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Why more crew makes more sense

Long distance sailing with extra crew is more fun, gives you more sleep, lower insurance and a chance to share costs. Andy & Nicky Gibb have had crew join them all over the world to help on long passages and enjoy the stopovers.  They explain how they made it work.

If you could reduce marina and car rental costs by 50%, give yourself three or four hours more sleep per night on long passages, improve safety and pay less for insurance, would you be interested? And suppose you could get the tours and guides you want, maintain and enhance friendships from back home, have mail delivered and it all cost you nothing?

Most people would, of course, be interested in such a ‘scheme’. The arrangement is simple and it’s called sailing with friends.

You would think that sailing with friends would be such an advantage that everyone would be doing it, yet here in the Pacific barely 15% of the yachts we’ve come across have friends on board. The majority (60 per cent) are husband and wife pairs, with 15% sailing alone and another 10% professionally crewed yachts.

Drained, exhausted and battered

One experienced couple sailed 4,000 miles from Mexico to Hawaii. They arrived drained, exhausted, battered by only three hours of sleep per night. When we sailed in the ARC in 2001, Nicky broke her arm halfway across, and having three friends with us made this an inconvenience rather than a disaster.

In the Atlantic, there may be a higher proportion of boats sailing with friends, but still many yachts sail long passages with just one or two people on board. Why?

Well, there are disadvantages to sailing with friends. Many owners dislike sharing the privacy of their own yacht, and there can be strains. One yacht arrived in Marquesas with the skipper and crew each accusing the other of trying to kill them!

Help with crew work is an obvious bonus, but there’s also the camaraderie and the sharing of experiences.

Another potential disadvantage is entrusting your precious yacht to someone else. Boats can buddy up to provide reassurance by sailing together or by radio net. But this still doesn’t overcome the lack of sleep, and anyway insurance often requires three people for long passages.

We have sailed 30,000 miles on our 41ft Intrepid of Dover, 26,000 of these with friends on board. We reckon there are two reasons why more yachts don’t sail with friends on board, and both can be managed:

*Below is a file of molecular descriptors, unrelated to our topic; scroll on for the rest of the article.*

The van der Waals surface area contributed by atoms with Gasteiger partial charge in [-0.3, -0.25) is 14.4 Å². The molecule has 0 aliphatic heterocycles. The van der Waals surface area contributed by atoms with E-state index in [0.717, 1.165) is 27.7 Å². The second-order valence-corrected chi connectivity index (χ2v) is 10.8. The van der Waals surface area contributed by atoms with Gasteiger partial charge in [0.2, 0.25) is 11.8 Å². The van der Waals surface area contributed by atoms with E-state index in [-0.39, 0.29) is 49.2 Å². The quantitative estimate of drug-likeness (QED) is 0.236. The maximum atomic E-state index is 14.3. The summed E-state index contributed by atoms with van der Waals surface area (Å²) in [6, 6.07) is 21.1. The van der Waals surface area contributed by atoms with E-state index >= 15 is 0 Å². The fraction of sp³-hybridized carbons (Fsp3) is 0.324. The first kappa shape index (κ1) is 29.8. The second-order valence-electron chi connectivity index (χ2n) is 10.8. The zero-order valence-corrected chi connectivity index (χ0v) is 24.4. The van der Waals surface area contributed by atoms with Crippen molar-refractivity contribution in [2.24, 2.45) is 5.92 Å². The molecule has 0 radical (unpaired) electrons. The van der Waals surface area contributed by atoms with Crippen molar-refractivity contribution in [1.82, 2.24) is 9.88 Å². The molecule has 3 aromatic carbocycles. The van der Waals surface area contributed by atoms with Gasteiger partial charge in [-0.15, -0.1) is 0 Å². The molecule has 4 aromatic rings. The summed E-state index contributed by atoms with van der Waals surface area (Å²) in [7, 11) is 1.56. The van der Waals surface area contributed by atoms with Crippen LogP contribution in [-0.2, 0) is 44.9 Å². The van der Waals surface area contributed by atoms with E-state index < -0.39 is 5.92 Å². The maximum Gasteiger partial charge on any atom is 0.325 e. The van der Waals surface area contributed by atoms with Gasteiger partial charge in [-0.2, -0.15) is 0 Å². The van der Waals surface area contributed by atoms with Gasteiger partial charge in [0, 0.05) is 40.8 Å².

Difficulty finding crew

This is actually a marketing challenge. We invited our sailing friends to Nicky’s birthday lunch, hinted at a yachting agenda and prepared an information pack for each guest, illustrating the route, the boat, the costs and the times. During the lunch, we gave an informal briefing, asking for expressions of interest within one month, and firm commitments by the end of March (we would leave the UK in July).

The first commitment came within 12 hours, and within one week we had our entire crew for the four feeder legs and the Atlantic crossing. Interestingly, there was sufficient diversity in first and second choices to cover all legs. All the commitments made were honoured, and we were joined in strange ports by hugely excited friends/crew bringing our mail.

We used Crewseekers for the US/Panama to Marquesas leg. Our own boat website was helpful in describing Intrepid to potential crew members and we arranged a face to face meeting with the best people, where we discussed whether this would meet their personal objectives and how they would fit in and establish commitment.

A third approach to crewing was the simple notice. When Nicky broke her arm, we needed a third crewmember while we cruised the Caribbean. The start and finish of long passages, major sailing events and sailing clubs are good places for notices. Ours detailed our plans, our boat and how to contact us. The itinerary fitted Per’s objectives perfectly. He interviewed us, we interviewed him, and Per stayed with us for six months as a firm friend.

Keeping them motivated

As a psychologist I developed some pragmatic solutions assuming that a small(ish) boat – especially with freinds as crew – is not a professionally defined structure. But there are some areas that if not managed provide flashpoints.

We indicate the ports for crew changes and the likely dates six months in advance, but with some slack, and subject to change. By staying in touch, we are able to arrange changeovers to meet everyone’s needs.

We define the role of watchkeeper and skipper. This protects the crew from the skipper intruding into smaller decisions: for example, whether to tack, or to reef down.

We define our goal for each trip. There are often different opinions. Our goal for the Atlantic crossings was ‘to arrive in good order at a safe speed and enjoy ourselves’.

We like to be clear about money in advance. Friends pay for their own airfare and contribute to food, drink and email on board, based on estimated cost of about US$15-20 per day per person. We share marina costs, car rental, tours and meals out equally. Sharing the cost enables us to have the convenience of marinas, for example, when other yachts are at anchor.